Starting with David Letterman in the 90s, late night TV has become one of the largest platforms for political comedy. Late Night with David Letterman has expanded to Last Week Tonight with John Oliver, The Late Show with Stephen Colbert, and many other shows. Late night comedy has been targeted towards millennials and younger generations.
These shows are typically humorous. They have performances, interviews, and talk about daily news in a laughing manner. However, they have left that realm and become propaganda. All late night shows are liberal. There is essentially no major late night cable show that features a conservative host. This has always been the case. Nevertheless, it isn’t that the programs are bias that makes them propaganda. Its the material.
David Letterman, Conan O’Brien, and John Stewart have been reckoned as the great comedians after midnight. Although not everyone liked their humor, most people agreed that they are masters of their craft. Yet, the rise of a new conservative movement has pushed late night shows to use their influence in order to spread political ideas. With Donald Trump as the leader of the pack, new conservatives have had more influence on popular culture than ever before. The oppositions response has been to push back at all costs.
Every late night show follows the same pattern. The host will give an argument for a topic. They will recite a couple quick facts. Then they will make a snarky joke about the subject. Rather than inspecting the argument, the audience is preoccupied with laughing at the witty joke. This outline is decent for comedy, but more and more people are substituting late night shows for actual research about current events.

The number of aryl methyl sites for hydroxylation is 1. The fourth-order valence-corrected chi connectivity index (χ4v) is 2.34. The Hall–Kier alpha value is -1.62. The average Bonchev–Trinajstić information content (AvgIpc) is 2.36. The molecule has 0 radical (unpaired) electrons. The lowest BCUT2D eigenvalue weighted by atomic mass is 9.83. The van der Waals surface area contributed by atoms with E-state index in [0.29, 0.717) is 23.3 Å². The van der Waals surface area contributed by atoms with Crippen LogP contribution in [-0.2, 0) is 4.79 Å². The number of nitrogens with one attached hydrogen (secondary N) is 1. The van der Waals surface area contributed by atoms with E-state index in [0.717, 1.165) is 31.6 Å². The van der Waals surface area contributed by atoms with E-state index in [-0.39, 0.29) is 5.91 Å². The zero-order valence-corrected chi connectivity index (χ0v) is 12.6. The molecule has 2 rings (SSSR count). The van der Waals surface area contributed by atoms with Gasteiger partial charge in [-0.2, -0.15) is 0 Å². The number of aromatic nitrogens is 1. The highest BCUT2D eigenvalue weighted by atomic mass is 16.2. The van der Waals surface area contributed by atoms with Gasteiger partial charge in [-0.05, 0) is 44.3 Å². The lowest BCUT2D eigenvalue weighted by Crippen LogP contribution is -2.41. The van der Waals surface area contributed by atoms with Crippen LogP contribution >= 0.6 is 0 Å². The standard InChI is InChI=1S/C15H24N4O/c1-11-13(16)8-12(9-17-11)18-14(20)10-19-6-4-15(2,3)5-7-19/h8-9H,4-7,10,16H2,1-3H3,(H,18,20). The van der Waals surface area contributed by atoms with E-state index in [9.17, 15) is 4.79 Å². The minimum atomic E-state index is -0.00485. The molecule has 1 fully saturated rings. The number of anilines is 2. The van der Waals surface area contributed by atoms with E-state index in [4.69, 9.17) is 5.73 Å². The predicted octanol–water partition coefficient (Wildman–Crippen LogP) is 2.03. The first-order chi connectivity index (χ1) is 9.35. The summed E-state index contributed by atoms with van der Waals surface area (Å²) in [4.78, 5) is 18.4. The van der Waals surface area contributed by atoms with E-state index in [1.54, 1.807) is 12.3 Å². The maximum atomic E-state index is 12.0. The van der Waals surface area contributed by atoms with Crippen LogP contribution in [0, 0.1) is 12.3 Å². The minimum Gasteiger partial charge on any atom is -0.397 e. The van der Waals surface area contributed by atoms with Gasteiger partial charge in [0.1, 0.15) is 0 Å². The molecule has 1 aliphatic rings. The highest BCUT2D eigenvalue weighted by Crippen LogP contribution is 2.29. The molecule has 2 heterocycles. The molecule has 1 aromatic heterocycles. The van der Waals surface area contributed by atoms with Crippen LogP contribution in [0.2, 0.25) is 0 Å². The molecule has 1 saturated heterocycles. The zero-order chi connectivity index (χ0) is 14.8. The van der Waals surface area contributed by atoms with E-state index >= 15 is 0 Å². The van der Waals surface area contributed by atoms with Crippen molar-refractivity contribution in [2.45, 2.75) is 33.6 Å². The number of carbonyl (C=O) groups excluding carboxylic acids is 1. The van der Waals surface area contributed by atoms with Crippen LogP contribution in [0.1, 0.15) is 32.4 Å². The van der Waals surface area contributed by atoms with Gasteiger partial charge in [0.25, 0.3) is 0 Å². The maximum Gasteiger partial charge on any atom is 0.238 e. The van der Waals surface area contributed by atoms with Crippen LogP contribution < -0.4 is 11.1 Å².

One of the lesser political shows, The Tonight Show Starring Jimmy Fallon decided to have President Trump on for an interview. After a playful interview, Fallon was torched by his audience for “normalizing Trump.”
Hey, remember when Jimmy Fallon normalized Trump? I call it, why I won’t watch the Golden Globes.
These comedic late night shows are not substitutes for actual political research, yet some younger individuals continue to use it as such. Just this week, Bill Maher had Milo Yiannopoulos on his HBO show.
Just like late night comedians do, Maher gave a small arguement, told a witty joke and his audience laughed without giving Milo an opportunity to rebut. Milo and Maher were talking about free speech, and Milo himself even told Maher respectfully “you and I both agree about [free speech].” Maher then responded with a one-two punch by replying “You should get off the Trump-train because for a guy who loves free speech, you’ve chosen a weird boyfriend.” “No, no, no-” Milo stated. However, the audience laughter was too large and Maher went as far as to go straight to break without letting Milo respond.
To make matters worse, professors and teachers across the nation are showing their classes videos of these comedians to help teach content. They believe it makes learning fun and enjoyable, especially since many college students agree with the liberal shows. With universities promoting this “news source,” it is becoming harder and harder for young generations to avoid this type of propaganda.